General Crypto Currency world

Miket12

Warriors 1st Grader
Apr 20, 2012
10,400

The bitcoin strategy divorcing spouses use to hide assets​

Most people's to-do list for getting married doesn't involve investing in Bitcoin.

But for one 29-year-old ready to express his love for his partner, buying the cryptocurrency was one of the first things that came to mind.

"I have about 50k cash now and hope to collect another 50k between now and when we actually marry," he posted on Reddit.

"I plan to convert this into crypto but wanted to check if this is a safe option in the event of a divorce. Would the court be able to locate these assets?"

"I don't intend to divorce at any point, but life happens. My parents were in love for 20 years and that s--- still went downhill when I was a teen."

His thinking is far from romantic, but ask any divorce lawyer what they make of his dilemma and they will argue that he is on to something.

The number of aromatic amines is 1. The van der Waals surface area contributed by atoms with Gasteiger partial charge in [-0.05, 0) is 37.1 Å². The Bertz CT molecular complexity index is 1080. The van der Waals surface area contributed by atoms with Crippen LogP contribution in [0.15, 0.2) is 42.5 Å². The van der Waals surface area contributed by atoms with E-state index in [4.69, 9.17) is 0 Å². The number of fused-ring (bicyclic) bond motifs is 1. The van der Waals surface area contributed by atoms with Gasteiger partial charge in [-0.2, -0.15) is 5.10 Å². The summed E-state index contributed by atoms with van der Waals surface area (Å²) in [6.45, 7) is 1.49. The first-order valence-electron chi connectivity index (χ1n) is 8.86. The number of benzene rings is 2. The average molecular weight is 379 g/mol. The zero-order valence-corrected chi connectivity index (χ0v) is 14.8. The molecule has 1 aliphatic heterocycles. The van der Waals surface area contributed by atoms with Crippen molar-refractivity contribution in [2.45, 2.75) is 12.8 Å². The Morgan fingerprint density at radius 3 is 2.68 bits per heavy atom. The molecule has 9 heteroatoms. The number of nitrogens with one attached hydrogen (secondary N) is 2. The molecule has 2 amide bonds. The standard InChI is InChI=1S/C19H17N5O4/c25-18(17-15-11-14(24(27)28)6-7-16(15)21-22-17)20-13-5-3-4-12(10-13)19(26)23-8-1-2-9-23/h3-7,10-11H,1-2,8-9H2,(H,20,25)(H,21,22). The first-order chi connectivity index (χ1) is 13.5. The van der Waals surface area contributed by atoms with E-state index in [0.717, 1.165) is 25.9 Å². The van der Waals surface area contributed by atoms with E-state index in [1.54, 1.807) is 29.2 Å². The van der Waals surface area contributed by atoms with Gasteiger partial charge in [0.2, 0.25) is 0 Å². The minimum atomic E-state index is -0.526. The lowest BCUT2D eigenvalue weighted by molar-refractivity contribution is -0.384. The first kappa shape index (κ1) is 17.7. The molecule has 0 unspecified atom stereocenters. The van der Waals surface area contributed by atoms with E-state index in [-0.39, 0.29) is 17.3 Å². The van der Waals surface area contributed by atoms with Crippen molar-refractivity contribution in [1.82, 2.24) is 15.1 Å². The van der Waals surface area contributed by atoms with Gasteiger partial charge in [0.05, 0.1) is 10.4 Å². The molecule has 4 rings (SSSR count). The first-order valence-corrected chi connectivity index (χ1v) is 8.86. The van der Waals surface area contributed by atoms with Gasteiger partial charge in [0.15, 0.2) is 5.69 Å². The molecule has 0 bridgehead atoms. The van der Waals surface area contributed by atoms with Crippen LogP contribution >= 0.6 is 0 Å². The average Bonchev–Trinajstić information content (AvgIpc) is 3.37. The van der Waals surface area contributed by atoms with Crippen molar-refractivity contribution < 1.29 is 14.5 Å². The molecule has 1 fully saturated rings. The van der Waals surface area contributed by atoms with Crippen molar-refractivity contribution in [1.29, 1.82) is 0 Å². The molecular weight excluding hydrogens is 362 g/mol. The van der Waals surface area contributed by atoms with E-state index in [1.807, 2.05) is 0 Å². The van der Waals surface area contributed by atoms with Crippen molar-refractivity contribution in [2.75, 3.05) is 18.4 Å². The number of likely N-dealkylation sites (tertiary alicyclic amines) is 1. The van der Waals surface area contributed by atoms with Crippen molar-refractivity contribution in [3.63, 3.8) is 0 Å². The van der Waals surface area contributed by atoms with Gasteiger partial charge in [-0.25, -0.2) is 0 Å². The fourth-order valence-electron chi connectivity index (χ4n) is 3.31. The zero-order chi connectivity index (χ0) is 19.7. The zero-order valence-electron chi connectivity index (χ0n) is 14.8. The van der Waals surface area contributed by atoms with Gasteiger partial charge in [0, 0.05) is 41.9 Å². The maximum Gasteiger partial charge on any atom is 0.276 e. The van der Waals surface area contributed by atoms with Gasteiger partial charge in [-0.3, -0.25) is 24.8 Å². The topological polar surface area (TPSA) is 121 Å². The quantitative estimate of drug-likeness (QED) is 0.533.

Ayesha Vardag, nicknamed Britain's "Diva of Divorce", says she has seen a five-fold increase in divorce inquiries mentioning cryptocurrency since 2017.

"It can feel like a cat and mouse game with increasingly sophisticated techniques being used by parties to hide their true wealth during divorce proceedings," she says.

"In the same way that offshore trusts and investments have been used as tools to facilitate hiding assets, Bitcoin and other cryptocurrencies can be used to hide your spouses' true worth.

"As cryptocurrencies become more established they will undoubtedly enter mainstream divorce proceedings."

Cryptocurrencies, such as Bitcoin, have become popular among certain groups because they are held in a "digital wallet" and transactions are hard to link back to an individual.

For those in the midst of a divorce, they can prove a valuable tool for masking wealth.